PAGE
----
When it comes to spending big this holiday season, local shoppers are keeping an eye on their wallets.
A new study from personal finance website WalletHub says San Antonians are planning to spend about $600 this season. That's less than the $805 most Americans predict they’ll spend on holiday gifts this year, down significantly from last year’s estimate of $942, according to a recent Gallup poll.
It's also far less than the Dallas suburb of Flower Mound, which ranks second in the country for cities with the biggest holiday budgets. WalletHub estimates consumers in Flower Mound will ring up an average of $2,973 in holiday spending this year. Only Palo Alto, California, had a higher amount ($3,056) among the 570 U.S. cities included in the study, which was released November 17.
Flower Mound consistently ranks at the top of WalletHub's annual study on holiday spending. Last year, it came in at No. 3 (budget: $2,937), and in 2018, it landed atop the list at No. 1 (budget: $2,761).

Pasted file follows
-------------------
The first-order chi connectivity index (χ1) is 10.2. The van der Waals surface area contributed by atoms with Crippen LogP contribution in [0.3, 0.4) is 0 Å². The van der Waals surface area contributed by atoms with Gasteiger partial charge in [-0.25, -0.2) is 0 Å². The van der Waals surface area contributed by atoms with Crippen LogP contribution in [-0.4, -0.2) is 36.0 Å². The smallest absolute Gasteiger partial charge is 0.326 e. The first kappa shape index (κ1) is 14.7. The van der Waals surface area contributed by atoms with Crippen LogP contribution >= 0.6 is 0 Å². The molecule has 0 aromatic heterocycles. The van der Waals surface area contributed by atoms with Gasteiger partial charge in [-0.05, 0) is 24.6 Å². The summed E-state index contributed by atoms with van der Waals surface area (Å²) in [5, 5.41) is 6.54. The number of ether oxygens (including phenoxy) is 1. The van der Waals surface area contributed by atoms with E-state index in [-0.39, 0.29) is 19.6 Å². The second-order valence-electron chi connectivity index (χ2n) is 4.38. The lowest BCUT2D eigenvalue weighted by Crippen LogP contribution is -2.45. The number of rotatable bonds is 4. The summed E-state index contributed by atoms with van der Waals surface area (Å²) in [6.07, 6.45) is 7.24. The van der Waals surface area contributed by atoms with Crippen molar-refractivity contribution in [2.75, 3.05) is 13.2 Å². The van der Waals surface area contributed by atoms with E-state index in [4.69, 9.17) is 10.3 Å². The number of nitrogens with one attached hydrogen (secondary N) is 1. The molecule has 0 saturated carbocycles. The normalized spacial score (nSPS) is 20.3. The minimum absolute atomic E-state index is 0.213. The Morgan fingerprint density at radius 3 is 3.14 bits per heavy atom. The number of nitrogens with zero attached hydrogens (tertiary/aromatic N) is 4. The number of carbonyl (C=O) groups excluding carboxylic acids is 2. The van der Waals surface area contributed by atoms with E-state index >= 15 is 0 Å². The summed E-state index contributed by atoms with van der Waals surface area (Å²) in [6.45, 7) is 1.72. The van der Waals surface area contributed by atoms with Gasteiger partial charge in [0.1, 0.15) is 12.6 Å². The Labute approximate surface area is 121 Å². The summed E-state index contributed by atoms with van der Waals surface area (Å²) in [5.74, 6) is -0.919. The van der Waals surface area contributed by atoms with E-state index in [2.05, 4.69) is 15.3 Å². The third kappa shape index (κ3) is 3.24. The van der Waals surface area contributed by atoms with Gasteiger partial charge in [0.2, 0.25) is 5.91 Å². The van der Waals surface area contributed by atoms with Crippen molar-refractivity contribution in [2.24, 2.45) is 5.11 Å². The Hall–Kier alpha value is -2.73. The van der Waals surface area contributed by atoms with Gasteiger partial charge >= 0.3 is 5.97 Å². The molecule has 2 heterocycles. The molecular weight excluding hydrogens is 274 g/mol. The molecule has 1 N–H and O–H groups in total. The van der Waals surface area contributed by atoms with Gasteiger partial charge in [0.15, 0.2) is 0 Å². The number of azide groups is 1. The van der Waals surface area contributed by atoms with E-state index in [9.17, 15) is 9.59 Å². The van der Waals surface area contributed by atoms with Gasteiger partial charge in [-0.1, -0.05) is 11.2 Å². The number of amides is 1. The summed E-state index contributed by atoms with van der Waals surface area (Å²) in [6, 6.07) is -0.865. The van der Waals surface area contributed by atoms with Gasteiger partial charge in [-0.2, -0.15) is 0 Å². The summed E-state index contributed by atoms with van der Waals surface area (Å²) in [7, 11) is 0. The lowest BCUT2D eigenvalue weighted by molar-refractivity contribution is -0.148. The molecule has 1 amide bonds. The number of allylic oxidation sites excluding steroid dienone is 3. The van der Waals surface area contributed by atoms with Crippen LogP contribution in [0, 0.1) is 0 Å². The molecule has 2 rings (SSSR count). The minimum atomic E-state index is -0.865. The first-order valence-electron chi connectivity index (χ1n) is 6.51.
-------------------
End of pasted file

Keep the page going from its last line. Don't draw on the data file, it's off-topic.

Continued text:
Aside from Flower Mound, five cities in Dallas-Fort Worth appear in WalletHub’s top 100:
- Richardson, No. 36, $2,002
- Frisco, No. 53, $1,684
- Plano, No. 59, $1,594
- Carrollton, No. 71, $1,492
- North Richland Hills, No. 95, $1,303
Four cities in the Houston area show up in the top 100, and two of them are in the top 10:
- The Woodlands, No. 6, $2,729
- Sugar Land, No. 7, $2,728
- League City, No. 15, $2,501
- Missouri City, No. 98, $1,264
Central Texas is home to two big spenders: Cedar Park, No. 73, and Austin, No. 99. WalletHub estimates consumers in Cedar Park will drop $1,472 in holiday spending this year, while Austinites will spend $1,259.
Austin’s No. 99 ranking puts it in the top spot among Texas’ five largest cities. It’s followed by Fort Worth (No. 306, $718); San Antonio (No. 394, $600); Dallas (No. 399, $596); and Houston (No. 436, $565).
Outlooks for U.S. holiday retail sales this year are muted due to the pandemic-produced recession. Consulting giant Deloitte forecasts a modest rise of 1 percent to 1.5 percent, with commercial real estate services provider CBRE guessing the figure will be less than 2 percent.
“The lower projected holiday growth this season is not surprising given the state of the economy. While high unemployment and economic anxiety will weigh on overall retail sales this holiday season, reduced spending on pandemic-sensitive services such as restaurants and travel may help bolster retail holiday sales somewhat,” Daniel Bachman, Deloitte’s U.S. economic forecaster, says in a release.